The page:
August: Artist of the Month | Sabah Nawar | @8bit.noir
Sabah Nawar is a multidisciplinary designer and artist with a focus on illustration, web design & development, and identity design. She graduated in May 2017 from West Virginia University, where she majored in graphic design and minored in art history. Sabah’s work ranges from explorations of being Bengali-American in the west, to observant studies of consumerism, materialism, and how society perceives mental health. With a sharp eye for detail, color, and type, she aims to make her projects thoughtful, vivid, and refined. She is currently based in Pittsburgh, PA.
THIS WEEKEND, WE CAUGHT UP WITH SABAH:
1. When and why did you start your craft?
I started @8bit.noir in August 2017, a few months after I graduated college. I received my degree in graphic design and while I was designing/coding my portfolio and applying for job opportunities, I noticed that the majority of my work was just design: student work as well as a couple of freelance projects and internships. The more I looked at my portfolio, the more I was disappointed that I didn’t use my years in college to explore self-expression because I was just designing for other people. I wanted to make work that reflected my ideas (and occasionally my humor), thus @8bit.noir was born.
2. Tell us more about you, your craft, your inspirations, and your vision.
A lot of my inspiration comes from pop culture. My work inspired by pop culture results in creating someone who looks like me because I love movies and television but barely see myself reflected in them. I’m also inspired by things that exist in my everyday life, as a woman of color or from my childhood growing up with Bengali culture (e.g. trying on saris or a bottle of Thums Up).
It’s strange because I feel like my vision and the aesthetic of my illustrations are still a work in progress. I’m Bengali but I still kind of feel like a loner because I never really felt like I fit in with the rest of my Southasian peers: I never wanted to be a doctor, I’m bad at math, and my Bangla is terrible. On the other side of the coin, I don’t feel American because there are these unspoken “guidelines” of what makes somebody or something American. I think working on my illustrations is a reflection of me feeling lost when it comes to my identity. It’s a way to create a space where I’m comfortable with myself because comfortability was something that I didn’t often have growing up.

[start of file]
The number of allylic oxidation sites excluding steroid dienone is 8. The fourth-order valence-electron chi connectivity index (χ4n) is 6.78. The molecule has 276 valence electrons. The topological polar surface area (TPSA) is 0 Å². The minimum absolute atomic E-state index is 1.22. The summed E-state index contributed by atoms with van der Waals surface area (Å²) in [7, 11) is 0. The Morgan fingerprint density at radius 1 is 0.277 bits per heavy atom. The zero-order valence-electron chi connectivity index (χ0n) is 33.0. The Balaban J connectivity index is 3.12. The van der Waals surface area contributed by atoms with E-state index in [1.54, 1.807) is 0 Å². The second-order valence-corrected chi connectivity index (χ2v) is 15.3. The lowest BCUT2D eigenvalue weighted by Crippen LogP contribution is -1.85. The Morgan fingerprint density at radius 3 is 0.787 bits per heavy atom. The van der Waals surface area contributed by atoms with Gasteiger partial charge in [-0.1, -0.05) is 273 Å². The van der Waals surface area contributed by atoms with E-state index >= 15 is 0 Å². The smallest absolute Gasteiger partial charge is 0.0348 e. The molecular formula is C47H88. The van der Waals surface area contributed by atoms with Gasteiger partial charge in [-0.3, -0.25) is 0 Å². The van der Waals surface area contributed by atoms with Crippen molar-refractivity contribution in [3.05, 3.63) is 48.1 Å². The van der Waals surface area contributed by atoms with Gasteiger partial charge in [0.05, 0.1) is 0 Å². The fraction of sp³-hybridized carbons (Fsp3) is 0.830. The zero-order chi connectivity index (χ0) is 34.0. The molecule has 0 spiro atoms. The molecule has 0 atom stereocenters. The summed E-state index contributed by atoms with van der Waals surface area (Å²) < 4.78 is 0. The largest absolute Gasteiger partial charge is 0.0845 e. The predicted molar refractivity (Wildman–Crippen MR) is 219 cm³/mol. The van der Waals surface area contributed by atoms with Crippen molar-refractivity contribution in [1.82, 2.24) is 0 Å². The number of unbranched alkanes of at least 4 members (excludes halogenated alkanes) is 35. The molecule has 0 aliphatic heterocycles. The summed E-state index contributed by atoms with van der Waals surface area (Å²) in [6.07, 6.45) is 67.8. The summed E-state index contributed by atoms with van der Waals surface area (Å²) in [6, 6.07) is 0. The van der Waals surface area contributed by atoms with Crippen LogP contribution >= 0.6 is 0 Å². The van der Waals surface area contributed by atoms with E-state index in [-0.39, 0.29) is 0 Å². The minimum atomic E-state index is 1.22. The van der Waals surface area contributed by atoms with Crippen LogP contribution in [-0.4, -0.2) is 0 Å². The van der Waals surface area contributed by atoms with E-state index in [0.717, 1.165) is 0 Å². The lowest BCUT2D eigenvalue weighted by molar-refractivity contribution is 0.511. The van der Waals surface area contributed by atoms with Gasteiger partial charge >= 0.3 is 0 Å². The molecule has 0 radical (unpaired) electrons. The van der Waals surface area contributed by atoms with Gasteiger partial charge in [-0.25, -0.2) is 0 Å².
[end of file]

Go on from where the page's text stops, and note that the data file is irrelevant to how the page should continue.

2. Were you supported by family or friends when you began your craft?
My mom kind of supported my transition from becoming a business major to a graphic design major, but it took my dad a bit of time to realize I wasn’t going to medical school lol. He is supportive now. I knew my mother would support me because she is an artist herself but she was concerned about how I’d do financially since graphic design is a competitive field. As for 8bit.noir, they don’t have instagram but I have shown a few of the illustrations that I’ve created to them and they’ve been appreciative
My friends have been super awesome and supportive of my work which has helped me a lot. It’s through them that I realized even though my artwork is inspired by Bengali American culture, it’s work that’s relatable whether you’re black, white, lgbtq+ or all three!
3. As an artist in the Bangladeshi diaspora, do you feel represented in the larger art community?
I do. It’s been almost a year since I started illustrating as 8bit.noir and in that span of time, I’ve discovered so many Southasian artists in the West that are making great work. Seeing all these other artists, especially Bengali artists, embracing their culture makes me feel comfortable being myself and making the art I want to create. I’ve also gained a few freelance clients because they found my work through Instagram, so the exposure has been really nice!
3. What advice would you give to your younger self about your art? What advice would you give to new artists coming into the larger art community?
To new artists (and especially to my younger self):
Don’t compare yourself to other people. Don’t compare numbers. Good ideas matter more the number of followers or likes you have. When you compare yourself to others, you’re just going to get depressed and anxious and fill yourself with negative thoughts. I’m still struggling with that now, but I think as long you’re honest with yourself, you’re going to be fine. Every voice matters!